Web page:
Only one year later, he had his first drawings of cats published.

In 1884, Louis Wain met and fell in love with Emily Richardson, who had been employed in the Wain household as a governess. His own family were greatly opposed to the match, as Emily was some ten years older than Louis – an extremely unusual situation in Victorian England, when the average husband was four or five years older than the average wife.

Sadly, the happiness of their marriage was to be short-lived. Not long after the wedding, Emily became ill, and finally died childless in 1887. The effects of this tragedy on Louis Wain were almost incalculable. Although he was fast becoming something of a celebrity in the art world, he began to look increasingly inwards. It was as though all of his self-confidence had died with Emily and his family became the centre of his life.

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The first Impressionist exhibition was considered an insult

Posted in Art, Artist, Famous artists, Historical articles, History on Thursday, 27 February 2014

This edited article about French Impressionism first appeared in Look and Learn issue number 572 published on 30 December 1972.

The Impressionist exhibition,  picture, image, illustration
The notorious Impressionist exhibition in 1874 by Andrew Howat

He wanted to paint fogs, but the critics, apparently blind to the vivid colours to be found in shades and mists if you really looked, objected. So Claud Monet decided to paint Africans fighting in a tunnel!

However, he dropped that idea and chose instead the Gare St Lazare, one of the railway stations of Paris. The smoke there was so thick that hardly anything could be seen!

As usual Monet was penniless, but he dressed himself in his best clothes and called on a railway chief, announcing himself as the painter, Claude Monet. The official fortunately knew nothing about Art and assumed that he was a lion of the Salon, Paris’s Royal Academy, which hated Monet and his friends like the plague. He said he would stop all the trains for Monsieur Monet, empty all the platforms, and have every engine filled with coal so as to get the maximum amount of steam and smoke. Monet thanked him and was bowed out of the building.

The result was a masterpiece, the “Gare St Lazare” of 1877, but it was hailed by most critics as an insult to the public. That was the usual fate of Monet and his fellow Impressionists in the 1870s and 80s, though now many of their pictures are worth king’s ransoms.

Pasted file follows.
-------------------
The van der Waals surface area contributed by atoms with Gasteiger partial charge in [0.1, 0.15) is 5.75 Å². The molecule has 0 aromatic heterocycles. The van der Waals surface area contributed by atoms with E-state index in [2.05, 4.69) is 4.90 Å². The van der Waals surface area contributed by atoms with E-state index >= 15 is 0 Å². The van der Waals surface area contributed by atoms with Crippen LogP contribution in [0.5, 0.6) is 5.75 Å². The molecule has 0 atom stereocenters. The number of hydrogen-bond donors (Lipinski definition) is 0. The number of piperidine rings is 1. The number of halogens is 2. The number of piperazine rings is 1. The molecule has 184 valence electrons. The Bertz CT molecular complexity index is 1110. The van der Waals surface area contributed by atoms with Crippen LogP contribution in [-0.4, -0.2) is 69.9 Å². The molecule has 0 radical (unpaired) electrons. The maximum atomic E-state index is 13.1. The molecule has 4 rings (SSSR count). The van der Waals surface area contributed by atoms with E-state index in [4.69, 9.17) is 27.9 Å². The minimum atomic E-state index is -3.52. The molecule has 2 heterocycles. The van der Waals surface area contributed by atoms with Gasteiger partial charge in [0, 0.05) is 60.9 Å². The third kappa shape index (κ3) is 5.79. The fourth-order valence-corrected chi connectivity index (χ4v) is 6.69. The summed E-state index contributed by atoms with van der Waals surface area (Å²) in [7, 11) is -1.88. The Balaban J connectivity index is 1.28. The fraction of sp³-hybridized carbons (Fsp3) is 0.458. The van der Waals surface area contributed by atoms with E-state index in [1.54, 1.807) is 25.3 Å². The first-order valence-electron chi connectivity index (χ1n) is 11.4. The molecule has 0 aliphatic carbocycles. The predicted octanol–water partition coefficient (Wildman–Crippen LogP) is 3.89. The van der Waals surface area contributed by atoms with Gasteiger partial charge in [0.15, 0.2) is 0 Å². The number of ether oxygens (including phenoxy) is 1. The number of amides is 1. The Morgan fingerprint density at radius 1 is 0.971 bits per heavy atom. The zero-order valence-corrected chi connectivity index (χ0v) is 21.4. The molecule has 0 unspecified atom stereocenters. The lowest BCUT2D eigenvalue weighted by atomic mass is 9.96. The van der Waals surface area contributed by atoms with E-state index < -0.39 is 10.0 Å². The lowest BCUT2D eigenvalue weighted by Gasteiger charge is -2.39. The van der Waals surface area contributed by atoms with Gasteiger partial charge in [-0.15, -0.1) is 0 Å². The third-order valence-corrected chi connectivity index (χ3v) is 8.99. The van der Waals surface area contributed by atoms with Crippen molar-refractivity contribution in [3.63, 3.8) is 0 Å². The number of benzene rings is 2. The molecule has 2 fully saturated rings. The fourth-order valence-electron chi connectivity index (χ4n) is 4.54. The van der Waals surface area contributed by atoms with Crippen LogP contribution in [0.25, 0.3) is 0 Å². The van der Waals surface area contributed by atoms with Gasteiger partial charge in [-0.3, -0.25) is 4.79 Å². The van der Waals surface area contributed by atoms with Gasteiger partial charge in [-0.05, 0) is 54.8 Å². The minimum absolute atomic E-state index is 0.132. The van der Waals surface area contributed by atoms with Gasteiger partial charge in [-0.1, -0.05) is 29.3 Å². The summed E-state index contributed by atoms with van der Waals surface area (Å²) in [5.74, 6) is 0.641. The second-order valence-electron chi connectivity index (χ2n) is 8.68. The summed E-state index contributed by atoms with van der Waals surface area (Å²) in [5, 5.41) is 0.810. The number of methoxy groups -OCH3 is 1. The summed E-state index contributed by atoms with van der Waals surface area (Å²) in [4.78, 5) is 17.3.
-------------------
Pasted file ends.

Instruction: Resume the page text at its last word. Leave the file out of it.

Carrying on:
The word Impressionist was originally meant as an insult. The group of friends who became known by that name staged their first exhibition in 1874 and, short of actually destroying the pictures, both critics and public did their best to kill the movement stone dead by their sneers and abuse. The critics in particular had a field day, dipping their pens in venom to describe what now seems the greatest single day in the history of modern art when, in a photographic studio turned gallery, over 160 works by Monet, Sisley, Cezanne, Degas, Pissarro, Manet, Renoir and others were publicly shown for the first time.

Surpassing even the critic who described what he had seen as the work of four or five lunatics – though actually 39 artists contributed pictures – was a writer called Louis Leroy. He stared at a haunting, evocative picture by Monet called “Impression: Sunrise,” a study of morning mist on water with two boats in the foreground, masts barely visible in the background and a red sun breaking through. Then he returned to his paper.

In his article, having first made offensive remarks about the picture being suitable for wallpaper, he coined the word “Impressionist,” and it stuck. Impressionism became one of the great movements in the history of Art.

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Bernard Palissy – the Protestant potter who died in the Bastille

Posted in Arts and Crafts, Famous artists, Historical articles, History, Religion, Royalty on Tuesday, 25 February 2014

This edited article about Bernard Palissy first appeared in Look and Learn issue number 568 published on 2 December 1972.

Bernard Palissy,  picture, image, illustration
Bernard Palissy burning furniture to heat his furnace by Planella

Bernard Palissy could so easily have lived and died without leaving any trace of his existence on the pages of history if it had not been for a chance meeting which changed the course of his whole life. He had begun his career as a portrait painter and a glass painter, and as such he was a good, solid craftsman, capable of earning himself a reasonable living as a travelling workman. In this capacity, he had travelled extensively through the Low Lands and the Rhine Provinces of Germany, as well as having seen more of his homeland of France than most of his fellow countrymen.